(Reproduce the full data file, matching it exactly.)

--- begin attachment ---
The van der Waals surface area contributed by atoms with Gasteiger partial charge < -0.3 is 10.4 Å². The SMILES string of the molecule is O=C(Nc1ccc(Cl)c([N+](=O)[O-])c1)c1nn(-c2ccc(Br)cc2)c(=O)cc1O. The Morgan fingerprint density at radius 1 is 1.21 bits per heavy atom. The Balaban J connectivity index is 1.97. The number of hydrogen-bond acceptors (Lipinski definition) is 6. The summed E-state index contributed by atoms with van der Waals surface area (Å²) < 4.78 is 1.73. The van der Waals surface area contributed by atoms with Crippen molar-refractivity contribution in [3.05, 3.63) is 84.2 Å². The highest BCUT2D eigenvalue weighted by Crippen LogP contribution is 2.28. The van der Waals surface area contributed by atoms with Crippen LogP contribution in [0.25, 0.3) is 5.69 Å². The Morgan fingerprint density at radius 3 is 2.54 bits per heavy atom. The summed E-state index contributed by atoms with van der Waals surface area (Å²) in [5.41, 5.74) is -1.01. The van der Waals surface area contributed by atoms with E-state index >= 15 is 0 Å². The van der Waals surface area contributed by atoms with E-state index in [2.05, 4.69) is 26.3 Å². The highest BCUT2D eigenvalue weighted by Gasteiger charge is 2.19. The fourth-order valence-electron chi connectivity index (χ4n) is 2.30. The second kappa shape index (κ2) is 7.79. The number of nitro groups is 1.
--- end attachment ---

The van der Waals surface area contributed by atoms with Gasteiger partial charge < -0.3 is 10.4 Å². The SMILES string of the molecule is O=C(Nc1ccc(Cl)c([N+](=O)[O-])c1)c1nn(-c2ccc(Br)cc2)c(=O)cc1O. The Morgan fingerprint density at radius 1 is 1.21 bits per heavy atom. The Balaban J connectivity index is 1.97. The number of hydrogen-bond acceptors (Lipinski definition) is 6. The summed E-state index contributed by atoms with van der Waals surface area (Å²) < 4.78 is 1.73. The van der Waals surface area contributed by atoms with Crippen molar-refractivity contribution in [3.05, 3.63) is 84.2 Å². The highest BCUT2D eigenvalue weighted by Crippen LogP contribution is 2.28. The van der Waals surface area contributed by atoms with Crippen LogP contribution in [0.25, 0.3) is 5.69 Å². The Morgan fingerprint density at radius 3 is 2.54 bits per heavy atom. The summed E-state index contributed by atoms with van der Waals surface area (Å²) in [5.41, 5.74) is -1.01. The van der Waals surface area contributed by atoms with E-state index >= 15 is 0 Å². The van der Waals surface area contributed by atoms with E-state index in [2.05, 4.69) is 26.3 Å². The highest BCUT2D eigenvalue weighted by Gasteiger charge is 2.19. The fourth-order valence-electron chi connectivity index (χ4n) is 2.30. The second kappa shape index (κ2) is 7.79. The number of nitro groups is 1.